In a conventional application, the deposition shield 130 is used in the process chamber 110 and is placed around the chuck (not shown) on which a semiconductor wafer rests. The pass through shield 150 is secured to the upper ring shield 140, and the wafer clamp 160 is positioned in the center of the upper ring shield 140. During a deposition process, the wafer is introduced into the process chamber 110 through the transfer module 120. The wafer is then placed on the chuck through a slit on the wall of the deposition shield 130, also called a "pass through." The upper ring shield 140 along with the pass through shield 150 and the wafer clamp 160 are then lowered onto the wafer to secure the wafer and shield the opening through which the wafer was delivered.
As previously mentioned, during the sputtering process, materials are not only deposited on the wafer, but also, are deposited on the shield components 130, 140, 150, & 160. For certain materials, such as TiN, if the deposition shield 130 is not sufficiently rough, e.g., greater than 200 μinches, the material may not adhere to the shield components 130, 140, 150, & 160 and might flake off the shield components 130, 140, 150, & 160 onto the wafer, thus contaminating the wafer. Presently, in most cases, the manufacturers of these clustered sputtering tools 100 do not provide a sufficient degree of roughness on the shield components 130, 140, 150, & 160. This is primarily due to the fact that present roughening processes either damage the shield components or make the shield too smooth, either of which can have detrimental effects on the overall manufacturing process. If the shield is roughened too extensively, the shield components 130, 140, 150, & 160 may be penetrated by the blasting material. The ease with which the shield components 130, 140, 150, & 160 may be penetrated is primarily due to the fact that these shield are relatively thin; in most cases, for instance the shield will typically have a thickness of about 0.040 inches. On the other hand, if the shield is blasted for long periods of time, the cleaning process may produce a relatively smooth surface, which readily allows sputtering materials to flake off onto the wafer.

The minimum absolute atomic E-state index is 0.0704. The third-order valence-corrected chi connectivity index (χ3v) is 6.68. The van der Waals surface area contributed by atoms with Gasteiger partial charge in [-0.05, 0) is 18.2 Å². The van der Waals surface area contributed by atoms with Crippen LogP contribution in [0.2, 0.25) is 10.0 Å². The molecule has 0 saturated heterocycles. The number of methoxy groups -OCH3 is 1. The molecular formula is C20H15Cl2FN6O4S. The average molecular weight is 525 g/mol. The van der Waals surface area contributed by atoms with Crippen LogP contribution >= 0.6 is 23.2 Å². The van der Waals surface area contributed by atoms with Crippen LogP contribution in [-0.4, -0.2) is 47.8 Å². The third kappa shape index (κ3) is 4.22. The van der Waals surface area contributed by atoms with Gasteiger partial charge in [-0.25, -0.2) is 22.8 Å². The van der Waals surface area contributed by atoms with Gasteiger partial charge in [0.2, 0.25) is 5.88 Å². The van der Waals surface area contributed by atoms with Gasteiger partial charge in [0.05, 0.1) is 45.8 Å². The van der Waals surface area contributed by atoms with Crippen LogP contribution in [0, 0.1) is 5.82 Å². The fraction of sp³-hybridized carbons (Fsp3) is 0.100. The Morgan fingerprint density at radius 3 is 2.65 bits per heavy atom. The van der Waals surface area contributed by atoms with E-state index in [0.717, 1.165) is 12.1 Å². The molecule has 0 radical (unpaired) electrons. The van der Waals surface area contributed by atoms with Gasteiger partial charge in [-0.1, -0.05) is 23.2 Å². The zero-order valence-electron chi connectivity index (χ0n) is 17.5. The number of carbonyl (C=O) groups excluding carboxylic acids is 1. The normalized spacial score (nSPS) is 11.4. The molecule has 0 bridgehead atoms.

To remedy the foregoing problems, the present invention provides, in an advantageous embodiment, a method of roughing a metallic surface of shield components 130, 140, 150, & 160. This particular aspect of the present invention will now be discussed in detail.
Turning now to FIG. 2, illustrated is an embodiment of a metallic surface roughing process 200 in accordance with the principles of the present invention. The metallic surface roughing process 200 includes a conventional pressurized grit source 220 with a nozzle 230, from which a plurality of grit (generally designated 240) is sprayed onto a metallic surface 260 of a section of a deposition shield 210. For illustrative purposes only, the deposition shield 210 is shown to be a flat surface, however, it should be understood that the deposition shield 210 will typically be a curved surface as illustrated in FIG. 1B.